A high WIS monk with the right magic items (and feats) will have massive saves and a decent to massive AC - plus a lot of speed - take full advantage of that speed to charge across the battlefield leveraging your ability to jump, fall w/o damage etc to get into position to close with the BBEG quickly.
It can be a high risk, high reward type of character to play - but it can be a great contributor to any party done right - especially if you invest in a few out of combat abilities. (the Wisdom of Irori trait that allows you to use WIS in place of a physical skill is quite nice, as is focusing on a WIS based skill such as Perception). Combine with Improved Initiative and your high perception, fast monk will likely be among the first to act and will rarely be surprised = may close with enemies even before they have a chance to initiate combat.
You also have to balance how you use limited resources such as your Ki Pool - when to boost your AC vs your speed vs taking an extra attack on a full attack is a complex balancing act - but this flexibility is also the monk's real power.
Plus monks, especially with the right archetypes, can get a ton of bonus feats - meaning you may be able to use your "regular" level feats to add flavor and unique capabilities (i.e. take racial feats or take some out of combat utility feats)
Rycaut already hit the main points of monking it up in PFS, but I'll just add my experiences as well.
I currently play 3 different Monks and have shared tables with 4 others.
Bruno has pretty much locked down the BBEG at the end of PFS six scenarios and almost got a first round grapple off on the BBEG at the end of the seventh. He is definitely in the high risk, high reward side of things as his AC is more on the second-liner side and yet he runs face first at the biggest threat to shut them down (which is in character for him). I'm very happy with how he's been so far but, as I move into the upper tiers of PFS, I'm worried about the big physical shots he'll eat from bosses. Also, because I pumped STR, his ranged attack bonus is pitiful.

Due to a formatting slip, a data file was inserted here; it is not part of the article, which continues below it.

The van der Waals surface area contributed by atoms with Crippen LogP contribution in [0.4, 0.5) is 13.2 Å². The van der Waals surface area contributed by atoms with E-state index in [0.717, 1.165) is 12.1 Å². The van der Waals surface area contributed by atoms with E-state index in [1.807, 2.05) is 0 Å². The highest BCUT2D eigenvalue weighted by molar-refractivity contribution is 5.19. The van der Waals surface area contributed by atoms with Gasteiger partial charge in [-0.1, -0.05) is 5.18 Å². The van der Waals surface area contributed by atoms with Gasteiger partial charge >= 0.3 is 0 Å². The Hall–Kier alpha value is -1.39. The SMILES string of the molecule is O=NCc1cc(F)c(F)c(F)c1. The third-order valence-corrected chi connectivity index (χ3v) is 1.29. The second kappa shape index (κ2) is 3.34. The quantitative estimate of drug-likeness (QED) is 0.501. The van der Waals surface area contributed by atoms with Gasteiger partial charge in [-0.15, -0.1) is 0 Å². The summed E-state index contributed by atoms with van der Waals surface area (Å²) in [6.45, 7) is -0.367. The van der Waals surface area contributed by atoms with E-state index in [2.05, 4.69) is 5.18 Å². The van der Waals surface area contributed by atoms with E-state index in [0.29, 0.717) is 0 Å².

Cyrus, thanks to a dip of Inquisitor with Infiltrator Archetype and Conversion Inquisition, can pump his Wisdom and be great Zen Archer in combat and fantastic face outside of combat. Adding on Wisdom of Irori trait for Disable Device means that he can also act as the poor man's rogue as well.
Klemma is a halfling, Dexterity-based Tetori made to address Bruno's shortcomings. She's still low level, but having a high AC and the option be effective with a ranged weapon is aces. (Ultimately, I might sit down and write a post on the pros and cons of these contrasting grapplers.)